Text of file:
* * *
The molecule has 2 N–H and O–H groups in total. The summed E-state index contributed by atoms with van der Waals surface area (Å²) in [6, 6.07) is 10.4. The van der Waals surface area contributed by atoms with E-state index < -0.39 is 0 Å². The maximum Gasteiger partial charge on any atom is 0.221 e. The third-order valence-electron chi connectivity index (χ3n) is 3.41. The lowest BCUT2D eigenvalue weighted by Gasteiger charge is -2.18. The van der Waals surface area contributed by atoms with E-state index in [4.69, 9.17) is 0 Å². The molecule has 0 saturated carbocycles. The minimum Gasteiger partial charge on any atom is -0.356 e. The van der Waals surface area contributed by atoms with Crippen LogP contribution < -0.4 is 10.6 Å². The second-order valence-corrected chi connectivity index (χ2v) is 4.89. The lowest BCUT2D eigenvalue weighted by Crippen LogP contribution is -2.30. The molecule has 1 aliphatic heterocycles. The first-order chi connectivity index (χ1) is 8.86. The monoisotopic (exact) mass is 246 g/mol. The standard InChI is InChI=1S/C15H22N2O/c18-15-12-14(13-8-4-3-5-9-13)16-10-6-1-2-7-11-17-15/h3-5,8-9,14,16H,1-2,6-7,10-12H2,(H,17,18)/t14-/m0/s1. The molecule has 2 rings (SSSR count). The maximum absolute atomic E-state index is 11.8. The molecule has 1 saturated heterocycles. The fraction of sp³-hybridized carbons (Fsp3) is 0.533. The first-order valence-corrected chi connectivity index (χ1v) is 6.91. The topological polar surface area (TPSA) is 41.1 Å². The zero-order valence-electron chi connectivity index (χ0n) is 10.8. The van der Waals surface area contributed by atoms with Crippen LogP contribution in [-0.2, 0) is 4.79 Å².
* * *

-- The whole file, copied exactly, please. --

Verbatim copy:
The molecule has 2 N–H and O–H groups in total. The summed E-state index contributed by atoms with van der Waals surface area (Å²) in [6, 6.07) is 10.4. The van der Waals surface area contributed by atoms with E-state index < -0.39 is 0 Å². The maximum Gasteiger partial charge on any atom is 0.221 e. The third-order valence-electron chi connectivity index (χ3n) is 3.41. The lowest BCUT2D eigenvalue weighted by Gasteiger charge is -2.18. The van der Waals surface area contributed by atoms with E-state index in [4.69, 9.17) is 0 Å². The molecule has 0 saturated carbocycles. The minimum Gasteiger partial charge on any atom is -0.356 e. The van der Waals surface area contributed by atoms with Crippen LogP contribution < -0.4 is 10.6 Å². The second-order valence-corrected chi connectivity index (χ2v) is 4.89. The lowest BCUT2D eigenvalue weighted by Crippen LogP contribution is -2.30. The molecule has 1 aliphatic heterocycles. The first-order chi connectivity index (χ1) is 8.86. The monoisotopic (exact) mass is 246 g/mol. The standard InChI is InChI=1S/C15H22N2O/c18-15-12-14(13-8-4-3-5-9-13)16-10-6-1-2-7-11-17-15/h3-5,8-9,14,16H,1-2,6-7,10-12H2,(H,17,18)/t14-/m0/s1. The molecule has 2 rings (SSSR count). The maximum absolute atomic E-state index is 11.8. The molecule has 1 saturated heterocycles. The fraction of sp³-hybridized carbons (Fsp3) is 0.533. The first-order valence-corrected chi connectivity index (χ1v) is 6.91. The topological polar surface area (TPSA) is 41.1 Å². The zero-order valence-electron chi connectivity index (χ0n) is 10.8. The van der Waals surface area contributed by atoms with Crippen LogP contribution in [-0.2, 0) is 4.79 Å².